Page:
A Virginia Senate investigative subcommittee has agreed informally to recommend that state Sen. Nathan H. Miller (R-Harrisonburg) be rebuked for violating the Senate's conflict-of-interest rule, but likely will say that he broke no law, sources close to the panel said yesterday.

The panel's recommendation, which is expected to be sent to the Senate Privileges and Elections Committee Tuesday, could be as strong as a call for a formal reprimand, or as weak as a statement saying that the subcommittee disapproves of Miller's actions and wants to discourage similar behavior, the sources said.

Either way, such an action would be a first for the Virginia General Assembly, which has never before conducted a formal investigation into conflict allegations against any of its members. Miller, 38, lost the race for lieutenant governor in November after it was reported that he had promoted two pieces of legislation that would benefit his law firm's clients. He could not be reached for comment yesterday.

The same sources who disclosed the subcommittee's intentions about Miller said the investigative panel also has agreed tentatively to recommend absolving Sen. Willard J. Moody (D-Portsmouth), the chairman of the powerful Senate Rules Committee, of allegations that he, too, violated the state's conflict law. Moody, a lawyer, introduced a bill that benefited a legal client and helped kill another measure opposed by other clients.

The subcommittee, however, has not yet reached a consensus on whether Moody broke the Senate's own conflict rule, the sources said. That rule, which both senators have denied breaking, prohibits any member of the chamber from voting on any legislation in which he has "an immediate, private or personal interest."

The state's conflict law, which unlike the Senate rule carries criminal penalties, says that legislators cannot accept money from private sources for performance of their state duties. Both senators have contended that what they did was acceptable for members of a part-time legislature.

The five-member subcommittee, which has been meeting behind closed doors, failed to find any evidence that Miller had intended to mislead the senate through his actions, the sources said. "The general view seems to be that there was no guile involved," said one source. "It was at worst a mistake in judgment, but not a mistake in judgment that the committee wants to condone."

Miller has acknowledged an "apparent conflict" in his dealings with the state's electrical cooperatives, which paid his law firm more than $250,000 while Miller was drafting and voting for legislation that gave them $13.2 million in tax breaks and business advantages. In the final days of his campaign, Miller also conceded promoting another bill that could have helped another of his law firm's clients win potentially lucrative mineral rights.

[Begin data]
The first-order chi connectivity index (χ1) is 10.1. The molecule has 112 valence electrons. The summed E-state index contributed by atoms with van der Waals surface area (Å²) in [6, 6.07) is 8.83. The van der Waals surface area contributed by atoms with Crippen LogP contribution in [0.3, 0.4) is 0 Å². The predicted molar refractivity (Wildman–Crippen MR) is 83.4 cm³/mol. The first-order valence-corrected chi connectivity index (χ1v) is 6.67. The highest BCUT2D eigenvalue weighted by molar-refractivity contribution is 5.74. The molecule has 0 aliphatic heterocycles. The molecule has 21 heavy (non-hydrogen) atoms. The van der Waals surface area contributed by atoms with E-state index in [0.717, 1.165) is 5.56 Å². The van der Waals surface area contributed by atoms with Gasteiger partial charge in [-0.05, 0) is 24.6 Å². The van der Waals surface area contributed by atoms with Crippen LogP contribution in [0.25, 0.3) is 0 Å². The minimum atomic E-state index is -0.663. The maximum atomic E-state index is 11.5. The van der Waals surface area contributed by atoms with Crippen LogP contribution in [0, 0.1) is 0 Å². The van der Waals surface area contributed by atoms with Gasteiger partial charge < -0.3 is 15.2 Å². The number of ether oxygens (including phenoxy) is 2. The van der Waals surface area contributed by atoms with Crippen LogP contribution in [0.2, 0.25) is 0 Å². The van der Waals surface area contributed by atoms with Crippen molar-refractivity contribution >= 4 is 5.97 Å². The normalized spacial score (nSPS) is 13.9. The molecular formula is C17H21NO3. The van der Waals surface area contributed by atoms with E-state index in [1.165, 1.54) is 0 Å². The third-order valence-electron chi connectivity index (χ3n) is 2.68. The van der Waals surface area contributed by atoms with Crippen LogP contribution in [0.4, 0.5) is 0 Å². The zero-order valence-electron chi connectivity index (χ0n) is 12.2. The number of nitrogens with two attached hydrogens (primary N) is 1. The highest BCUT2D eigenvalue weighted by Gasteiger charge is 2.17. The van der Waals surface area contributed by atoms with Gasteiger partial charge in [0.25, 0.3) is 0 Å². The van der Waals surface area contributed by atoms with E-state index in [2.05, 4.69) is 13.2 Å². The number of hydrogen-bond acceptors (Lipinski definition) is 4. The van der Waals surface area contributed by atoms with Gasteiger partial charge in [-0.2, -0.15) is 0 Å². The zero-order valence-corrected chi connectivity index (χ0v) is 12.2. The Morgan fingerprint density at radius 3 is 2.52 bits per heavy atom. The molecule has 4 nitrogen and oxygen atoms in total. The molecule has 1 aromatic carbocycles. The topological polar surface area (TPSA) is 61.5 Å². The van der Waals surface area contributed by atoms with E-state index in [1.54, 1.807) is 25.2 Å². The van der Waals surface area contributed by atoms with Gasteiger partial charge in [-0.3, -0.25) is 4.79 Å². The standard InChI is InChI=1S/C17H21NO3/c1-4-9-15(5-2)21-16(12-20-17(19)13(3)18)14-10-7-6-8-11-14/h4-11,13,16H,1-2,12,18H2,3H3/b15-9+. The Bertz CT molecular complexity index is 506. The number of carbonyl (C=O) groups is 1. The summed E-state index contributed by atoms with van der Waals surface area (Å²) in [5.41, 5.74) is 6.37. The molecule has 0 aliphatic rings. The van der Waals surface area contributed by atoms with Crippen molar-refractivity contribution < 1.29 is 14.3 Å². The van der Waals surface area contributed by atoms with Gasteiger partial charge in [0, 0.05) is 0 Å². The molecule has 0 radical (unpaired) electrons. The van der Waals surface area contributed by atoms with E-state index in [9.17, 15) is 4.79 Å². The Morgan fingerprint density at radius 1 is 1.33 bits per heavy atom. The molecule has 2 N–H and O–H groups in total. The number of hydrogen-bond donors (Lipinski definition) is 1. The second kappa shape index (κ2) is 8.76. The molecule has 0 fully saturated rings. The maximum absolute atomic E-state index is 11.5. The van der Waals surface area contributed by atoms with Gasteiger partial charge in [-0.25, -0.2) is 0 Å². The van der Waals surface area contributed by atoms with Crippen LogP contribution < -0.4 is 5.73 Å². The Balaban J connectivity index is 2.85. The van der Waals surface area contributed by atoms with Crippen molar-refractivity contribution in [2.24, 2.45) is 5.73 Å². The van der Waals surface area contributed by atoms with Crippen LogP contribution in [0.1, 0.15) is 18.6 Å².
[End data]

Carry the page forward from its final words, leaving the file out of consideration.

Some members of the investigative panel had said privately that they were troubled by Miller's acceptance of legal fees while he was providing legislative assistance to his clients. But the subcomittee, meeting in a four-hour closed session Wednesday night in Richmond, agreed informally that Miller's drafting of legislation for clients could not be considered a part of his official Senate duties because drafting legislation is not limited to members of the assembly.

Sen. Howard Anderson (D-Halifax), the chairman of the subcommittee, declined to comment on reports of the panel's deliberations. "I don't know why you can't just wait until Tuesday," he said.

Sources said several subcommittee members concluded that the state's conflict regulations were vague and needed to be overhauled. "If some legislators aren't interpreting these laws the way they should, then maybe the laws weren't drawn so they can be understood," a source said.

It appears unlikely, the sources said, that the panel will make any formal recommendations on revamping the regulations, which are generally considered to be among the weakest in the nation. The panel avoided that question, contending that the issue should be addressed by other committees, the sources said.

Moody, 57, has twice been embroiled in controversies for allegedly using his legislative clout to help his law practice.

In 1977, Moody introduced a bill that in effect overturned a Virginia Supreme Court decision against one of his clients. In 1979, he actively opposed a bill that also was opposed by a railroad workers union whose members bring Moody's firm hundreds of thousands of dollars in business each year.

Moody has rejected the conflict charges as "a bum rap," saying that he realized no specific financial gain from his actions. He declined comment yesterday, saying, "I prefer to wait for the committee's report."